Release Date: September 10, 2019
In the early 1900s, a young woman embarks on a fantastical journey of self-discovery after finding a mysterious book in this captivating and lyrical debut.
In a sprawling mansion filled with peculiar treasures, January Scaller is a curiosity herself. As the ward of the wealthy Mr. Locke, she feels little different from the artifacts that decorate the halls: carefully maintained, largely ignored, and utterly out of place.
Then she finds a strange book. A book that carries the scent of other worlds, and tells a tale of secret doors, of love, adventure and danger. Each page turn reveals impossible truths about the world and January discovers a story increasingly entwined with her own.
Lush and richly imagined, a tale of impossible journeys, unforgettable love, and the enduring power of stories awaits in Alix E. Harrow’s spellbinding debut–step inside and discover its magic.
The Ten Thousand Doors of January is a better version of The Starless Sea as it’s more engaging.
The Ten Thousand Doors of January begins slowly. Harrow takes her time introducing the story and characters. It’s not until 100 pages in that the story picks up slightly. What also hinders the opening of this novel is the book within the book. The book within the book is a story told with a scholarly flair. It’s interesting, but incredibly dry.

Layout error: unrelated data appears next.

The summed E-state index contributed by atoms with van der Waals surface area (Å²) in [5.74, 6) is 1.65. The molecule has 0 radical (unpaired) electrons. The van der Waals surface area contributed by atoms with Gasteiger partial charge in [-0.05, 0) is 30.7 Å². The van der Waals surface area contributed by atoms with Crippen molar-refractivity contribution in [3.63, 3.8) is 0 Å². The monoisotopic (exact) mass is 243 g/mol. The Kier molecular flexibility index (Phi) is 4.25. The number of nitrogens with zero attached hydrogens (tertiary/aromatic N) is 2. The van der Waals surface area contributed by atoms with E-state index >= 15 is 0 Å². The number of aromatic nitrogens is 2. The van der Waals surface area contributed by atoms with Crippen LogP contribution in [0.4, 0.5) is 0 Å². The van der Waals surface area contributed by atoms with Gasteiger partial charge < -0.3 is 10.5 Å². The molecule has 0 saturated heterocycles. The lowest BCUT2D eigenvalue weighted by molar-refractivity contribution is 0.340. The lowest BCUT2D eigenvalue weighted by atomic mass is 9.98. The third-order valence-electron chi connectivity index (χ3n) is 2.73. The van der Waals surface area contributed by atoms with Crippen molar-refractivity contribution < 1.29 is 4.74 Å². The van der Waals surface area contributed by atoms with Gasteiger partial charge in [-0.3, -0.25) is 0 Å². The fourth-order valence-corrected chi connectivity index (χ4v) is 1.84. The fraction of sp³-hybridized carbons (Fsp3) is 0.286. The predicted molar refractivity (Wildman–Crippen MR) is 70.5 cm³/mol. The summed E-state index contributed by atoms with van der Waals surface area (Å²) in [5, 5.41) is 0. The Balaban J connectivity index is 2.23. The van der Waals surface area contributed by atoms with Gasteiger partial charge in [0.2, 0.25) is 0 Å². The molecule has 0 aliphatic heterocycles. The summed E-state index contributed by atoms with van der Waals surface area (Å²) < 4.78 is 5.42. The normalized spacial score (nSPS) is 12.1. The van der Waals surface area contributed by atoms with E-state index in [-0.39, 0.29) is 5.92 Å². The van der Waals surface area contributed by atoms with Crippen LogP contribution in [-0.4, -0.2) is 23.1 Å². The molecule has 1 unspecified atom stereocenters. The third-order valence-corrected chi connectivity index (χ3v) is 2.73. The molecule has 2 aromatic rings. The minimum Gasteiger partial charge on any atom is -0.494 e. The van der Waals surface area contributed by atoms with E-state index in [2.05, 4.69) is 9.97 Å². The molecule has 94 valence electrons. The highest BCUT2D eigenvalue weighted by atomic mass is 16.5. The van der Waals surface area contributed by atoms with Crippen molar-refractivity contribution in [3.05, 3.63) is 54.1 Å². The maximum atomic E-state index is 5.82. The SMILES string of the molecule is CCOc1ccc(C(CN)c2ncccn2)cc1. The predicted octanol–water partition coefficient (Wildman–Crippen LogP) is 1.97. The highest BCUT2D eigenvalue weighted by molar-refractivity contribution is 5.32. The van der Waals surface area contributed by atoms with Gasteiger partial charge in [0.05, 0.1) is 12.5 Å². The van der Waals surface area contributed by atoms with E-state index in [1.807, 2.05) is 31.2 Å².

I enjoyed the concept of doors leading to other worlds, but I disliked the way Harrow used it. Instead, Harrow focuses on a family and their struggles making The Ten Thousand Doors of January less a fantasy and more a contemporary.
As with The Starless Sea, The Ten Thousand Doors of January has beautiful, flowing writing. There are lengthy passages describing feelings or emotions that you can’t help but fall in love with.
“It’s a profoundly strange feeling, to stumble across someone whose desires are shaped so closely to your own, like reaching towards your reflection in a mirror and finding warm flesh under your fingertips.”
By the end of the novel, I lost interest in the story and started skimming since it’s clear where the story is headed. I also lost interest in the main character. She never developed into a fully fleshed out character. Instead, she remained timid and uninteresting.
Overall, The Ten Thousand Doors of January is a moderately engaging story that I wish went in another direction. Would I recommend it? No.